Hundreds of college students have been shaken and confused about how to report a sexual assault. When they do report it — and many of them don’t — the process for getting justice can be just as troubling as the crime itself, reports the Detroit Free Press. In Michigan, the responsibility for trying to figure out whether the allegations are true falls on fewer than 50 investigators spread out across the state’s 15 public universities. Many are lawyers with experience in employment law matters; others are higher education administrators or professors, but none is a seasoned sex crimes investigator.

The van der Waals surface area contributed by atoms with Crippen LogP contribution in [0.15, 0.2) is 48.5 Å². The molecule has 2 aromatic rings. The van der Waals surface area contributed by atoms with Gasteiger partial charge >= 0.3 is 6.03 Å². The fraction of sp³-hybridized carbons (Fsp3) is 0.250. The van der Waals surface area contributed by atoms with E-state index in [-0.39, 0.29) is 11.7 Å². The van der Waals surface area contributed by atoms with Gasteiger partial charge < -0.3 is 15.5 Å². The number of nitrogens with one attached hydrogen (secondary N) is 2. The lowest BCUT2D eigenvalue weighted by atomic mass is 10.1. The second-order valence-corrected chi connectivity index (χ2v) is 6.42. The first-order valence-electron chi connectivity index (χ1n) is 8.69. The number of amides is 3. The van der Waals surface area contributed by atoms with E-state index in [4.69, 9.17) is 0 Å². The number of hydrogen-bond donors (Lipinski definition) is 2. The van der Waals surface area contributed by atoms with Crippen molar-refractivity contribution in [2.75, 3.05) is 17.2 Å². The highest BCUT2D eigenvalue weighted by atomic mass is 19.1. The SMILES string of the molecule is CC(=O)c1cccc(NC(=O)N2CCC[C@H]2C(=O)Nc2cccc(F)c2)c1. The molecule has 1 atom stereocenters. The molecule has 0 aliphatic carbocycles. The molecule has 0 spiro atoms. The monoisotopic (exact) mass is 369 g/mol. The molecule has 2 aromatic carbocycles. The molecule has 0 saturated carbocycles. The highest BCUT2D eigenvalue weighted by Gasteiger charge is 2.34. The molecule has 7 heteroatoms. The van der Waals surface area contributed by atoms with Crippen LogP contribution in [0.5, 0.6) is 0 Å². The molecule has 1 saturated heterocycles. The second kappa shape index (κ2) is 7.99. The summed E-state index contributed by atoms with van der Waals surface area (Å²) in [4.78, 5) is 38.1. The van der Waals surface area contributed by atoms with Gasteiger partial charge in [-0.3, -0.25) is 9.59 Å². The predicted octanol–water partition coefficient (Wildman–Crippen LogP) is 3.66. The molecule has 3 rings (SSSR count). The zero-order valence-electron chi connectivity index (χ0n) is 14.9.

Many cases have exposed a flaws and inconsistent system of campus justice for responding to claims of sexual assault, with campuses taking widely differing approaches. Victims and the accused are often left hanging. “These offices are not equipped for this significant of an investigation,” said attorney Deb Gordon, who has represented clients in sexual assault investigations at Michigan universities. “You have both sides (the accuser and the accused) who at the end of the day aren’t happy with how the investigation is run.” Their fates — both their academic careers and their lives moving forward — are in the hands of a staff member who is tasked with figuring out what exactly happened. That means three Michigan State football players accused of sexual assault and the alleged victim are waiting for an investigator to figure out whether the accusation is true.